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ISLAMABAD/RAWALPINDI: Though sad and shocking, the news of the killing of six polio vaccinators in Karachi and Peshawar did not stop the vaccination campaign in the twin cities on Tuesday.

Local authorities immediately called for extra security for their vaccination teams already out in the urban and rural areas of the two cities. While the three-day campaign to protect young children against the crippling disease started in Rawalpindi on Tuesday, it is to conclude in Islamabad on Wednesday.

“We have instructed all operational units of Islamabad police to beef up the security of polio teams. Every individual engaged in immunising children will be protected,” the deputy commissioner Amir Ali Ahmed told Dawn.

Prime Minister Raja Pervez Ashraf strongly condemned the slaying of polio workers. In a statement he praised the work of the vaccination teams and asked regional authorities to guarantee their safety.

Pakistan, Afghanistan and Nigeria are the only countries in the world where polio is still prevalent. Elsewhere immunisation efforts have wiped out the disease.

Such efforts in Pakistan have suffered setbacks during the past one year because of resistance from religious hardliners and the Taliban who link their opposition to anti-polio campaigns with calls for an end to “US aggression” in the region and its drone attacks in tribal areas.

This mindset made inroads in some urban centres also. Last summer, Afghan and other migrants from tribal areas living in certain localities of Rawalpindi had turned back vaccination teams.

In view of the deadly attacks on the vaccinators in Karachi and Peshawar, and after reviewing the immunisation teams’ work on the first day of the anti-polio campaign, the Rawalpindi District Coordination Officer Saqib Zafar alerted the city police about possible dangers.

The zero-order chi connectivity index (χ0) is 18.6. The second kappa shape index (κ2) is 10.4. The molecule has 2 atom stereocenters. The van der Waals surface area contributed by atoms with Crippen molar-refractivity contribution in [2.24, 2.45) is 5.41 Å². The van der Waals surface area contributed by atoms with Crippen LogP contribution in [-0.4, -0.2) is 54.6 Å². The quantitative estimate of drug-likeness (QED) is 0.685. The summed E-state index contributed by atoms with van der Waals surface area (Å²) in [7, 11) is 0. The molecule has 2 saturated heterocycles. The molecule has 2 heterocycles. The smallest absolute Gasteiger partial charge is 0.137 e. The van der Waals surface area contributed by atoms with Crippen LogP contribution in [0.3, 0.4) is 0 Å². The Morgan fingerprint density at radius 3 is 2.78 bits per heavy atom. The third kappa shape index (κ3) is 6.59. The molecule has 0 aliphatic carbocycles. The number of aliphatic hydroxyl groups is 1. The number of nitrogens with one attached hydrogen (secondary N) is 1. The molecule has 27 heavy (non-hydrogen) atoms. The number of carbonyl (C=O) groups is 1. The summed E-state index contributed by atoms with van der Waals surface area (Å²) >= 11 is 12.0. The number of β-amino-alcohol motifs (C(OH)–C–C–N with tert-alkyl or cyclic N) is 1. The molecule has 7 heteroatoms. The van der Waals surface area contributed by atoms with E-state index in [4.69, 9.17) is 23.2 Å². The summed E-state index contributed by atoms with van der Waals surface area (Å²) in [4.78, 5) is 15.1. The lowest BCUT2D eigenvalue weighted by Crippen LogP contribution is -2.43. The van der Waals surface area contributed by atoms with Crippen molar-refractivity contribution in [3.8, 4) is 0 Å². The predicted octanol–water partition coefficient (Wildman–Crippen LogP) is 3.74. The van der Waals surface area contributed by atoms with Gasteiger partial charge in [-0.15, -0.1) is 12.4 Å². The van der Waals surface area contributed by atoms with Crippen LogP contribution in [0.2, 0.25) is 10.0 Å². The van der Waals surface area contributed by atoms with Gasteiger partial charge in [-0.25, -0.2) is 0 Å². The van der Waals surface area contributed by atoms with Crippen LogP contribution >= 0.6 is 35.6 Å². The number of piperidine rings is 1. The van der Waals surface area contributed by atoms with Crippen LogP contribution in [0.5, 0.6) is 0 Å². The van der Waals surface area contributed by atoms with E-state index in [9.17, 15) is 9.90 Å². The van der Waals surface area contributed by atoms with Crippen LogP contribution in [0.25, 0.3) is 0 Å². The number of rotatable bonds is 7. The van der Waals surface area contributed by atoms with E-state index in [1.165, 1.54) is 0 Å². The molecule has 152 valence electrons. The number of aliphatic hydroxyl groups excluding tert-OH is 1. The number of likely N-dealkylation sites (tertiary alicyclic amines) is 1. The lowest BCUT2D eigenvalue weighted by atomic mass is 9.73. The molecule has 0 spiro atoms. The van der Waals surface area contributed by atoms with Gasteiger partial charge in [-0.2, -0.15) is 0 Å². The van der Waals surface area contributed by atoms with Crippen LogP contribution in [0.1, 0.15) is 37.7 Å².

In a letter to CPO Azhar Hameed Khokar, the DCO listed 10 union councils of the district that the vaccinators considered “vulnerable”.

These included Ratta Amral, Pirwadhai, Ziaul Haq Colony, Dhoke Hassu and Dhoke Mangtal in the city; two wards of the Rawalpindi cantonment, Peshawar Road and adjoining areas, and two union councils in Taxila, Jala and Sarai Kala - as these areas witnessed “frequent movement of people” from troubled areas of Khyber Pakhtunkhwa.

About 695,000 children are to be administered anti-polio drops in the Rawalpindi district during the campaign which was to start on Monday but got delayed because the finger-marker arrived late from the World Health Organisation.

“Without the finger-marker identifying the immunised child,  the exercise would have been useless,” Executive District Officer (Health) Dr Zafar Iqbal Gondal told Dawn.

Sadly, the areas where parents refused the vaccination to their children have witnessed a surge in polio cases, with ripple effects even in areas where the immunisation was welcomed.

It is not the first time that polio workers have suffered grievously at the hands of illogical minds and lost their lives.

A WHO official, Mohammad Ishaq, was shot dead in Karachi Gadap area on July 20, three days after a volunteer student of the International Islamic University was beaten up by a family in the Golra suburbs of Islamabad.

In the current campaign, some 480 male and female workers are to vaccinate about 200,000 children in the rural and urban parts of Islamabad.

Local officials however declined to say how many woman vaccinators were there.